3-D printing is much more than a new way of making; it's an opportunity to rethink everything we know about design and product engineering.
Today, GE is prepping its engines for 3-D printed fuel nozzles, athletes are running on custom printed cleats, 3-D printed jigs and fixtures are already commonplace on the machines running the shop.
But that's only half of the story, and telling focusing on those products alone misses the real point of the revolution. To Jon Cobb, executive vice president, Corporate Affairs, for 3-D printing giant, Stratasys, it might be missing the revolution itself.
"Many people look at end use parts as the nirvana of 3-D printing," Cobb explained at ASME's Advanced Design and Manufacturing Impact Forum in Buffalo last week. "But what's really interesting about 3-D printing is not how it's augmenting the way things are done traditionally. It's the way designers are utilizing 3-D printing as a new paradigm to help design a new kind of object."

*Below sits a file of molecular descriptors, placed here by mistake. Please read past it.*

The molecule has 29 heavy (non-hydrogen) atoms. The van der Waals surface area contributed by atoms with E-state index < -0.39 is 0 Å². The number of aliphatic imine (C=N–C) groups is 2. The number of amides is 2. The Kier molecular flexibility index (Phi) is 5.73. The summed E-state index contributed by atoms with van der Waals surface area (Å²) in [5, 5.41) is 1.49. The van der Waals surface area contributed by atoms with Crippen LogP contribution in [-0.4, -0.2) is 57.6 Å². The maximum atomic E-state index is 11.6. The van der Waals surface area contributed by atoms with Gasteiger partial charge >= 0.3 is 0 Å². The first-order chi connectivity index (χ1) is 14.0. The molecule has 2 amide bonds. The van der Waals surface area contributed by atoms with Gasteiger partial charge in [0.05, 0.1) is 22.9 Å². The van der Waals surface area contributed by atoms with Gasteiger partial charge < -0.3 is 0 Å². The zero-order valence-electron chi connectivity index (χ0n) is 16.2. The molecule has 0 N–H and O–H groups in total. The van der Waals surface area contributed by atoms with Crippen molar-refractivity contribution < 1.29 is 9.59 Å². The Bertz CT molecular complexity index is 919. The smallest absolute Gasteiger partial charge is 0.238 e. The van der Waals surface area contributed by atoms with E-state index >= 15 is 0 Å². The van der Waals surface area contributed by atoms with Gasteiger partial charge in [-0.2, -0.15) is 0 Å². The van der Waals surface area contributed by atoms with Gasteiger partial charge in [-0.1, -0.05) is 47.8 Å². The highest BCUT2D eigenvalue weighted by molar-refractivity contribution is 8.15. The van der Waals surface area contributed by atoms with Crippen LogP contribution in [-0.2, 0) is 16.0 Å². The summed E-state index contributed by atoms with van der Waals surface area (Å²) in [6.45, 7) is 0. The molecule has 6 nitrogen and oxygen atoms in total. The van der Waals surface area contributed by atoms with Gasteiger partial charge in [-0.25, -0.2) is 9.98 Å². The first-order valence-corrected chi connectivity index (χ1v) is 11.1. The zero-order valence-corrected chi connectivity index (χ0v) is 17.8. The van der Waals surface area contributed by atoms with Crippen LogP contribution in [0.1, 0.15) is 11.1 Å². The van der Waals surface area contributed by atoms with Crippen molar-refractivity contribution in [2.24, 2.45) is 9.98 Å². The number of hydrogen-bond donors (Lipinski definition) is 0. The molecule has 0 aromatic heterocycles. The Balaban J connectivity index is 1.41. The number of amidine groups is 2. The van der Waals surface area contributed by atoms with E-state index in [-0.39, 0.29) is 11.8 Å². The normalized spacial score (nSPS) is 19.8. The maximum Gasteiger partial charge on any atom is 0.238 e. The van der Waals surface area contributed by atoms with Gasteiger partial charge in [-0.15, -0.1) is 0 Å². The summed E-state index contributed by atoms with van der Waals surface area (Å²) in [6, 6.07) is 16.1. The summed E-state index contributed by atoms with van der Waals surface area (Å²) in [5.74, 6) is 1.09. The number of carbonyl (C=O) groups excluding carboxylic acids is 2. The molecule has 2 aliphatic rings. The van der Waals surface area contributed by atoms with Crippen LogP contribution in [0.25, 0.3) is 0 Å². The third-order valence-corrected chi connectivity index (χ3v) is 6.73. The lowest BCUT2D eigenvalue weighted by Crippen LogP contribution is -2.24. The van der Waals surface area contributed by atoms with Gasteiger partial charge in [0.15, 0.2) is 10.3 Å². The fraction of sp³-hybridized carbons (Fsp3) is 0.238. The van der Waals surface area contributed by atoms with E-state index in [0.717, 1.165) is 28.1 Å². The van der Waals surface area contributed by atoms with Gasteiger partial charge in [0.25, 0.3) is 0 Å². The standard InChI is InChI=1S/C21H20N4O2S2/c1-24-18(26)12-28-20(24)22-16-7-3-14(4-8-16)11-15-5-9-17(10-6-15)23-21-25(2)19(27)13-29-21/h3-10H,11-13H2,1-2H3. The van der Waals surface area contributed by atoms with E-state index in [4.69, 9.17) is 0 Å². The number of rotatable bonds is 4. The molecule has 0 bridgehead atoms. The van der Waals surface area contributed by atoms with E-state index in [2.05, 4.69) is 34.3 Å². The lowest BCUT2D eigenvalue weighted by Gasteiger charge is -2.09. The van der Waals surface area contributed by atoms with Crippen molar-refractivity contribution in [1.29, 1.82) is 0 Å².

It turns out that the important change 3-D printing offers the world isn't just the objects themselves. As Cobb explained, it's not simply a matter of replacing an injection molded part for an printed part; it's throwing out everything we know about part architecture and the limitations of the past and learning to design for 3-D.
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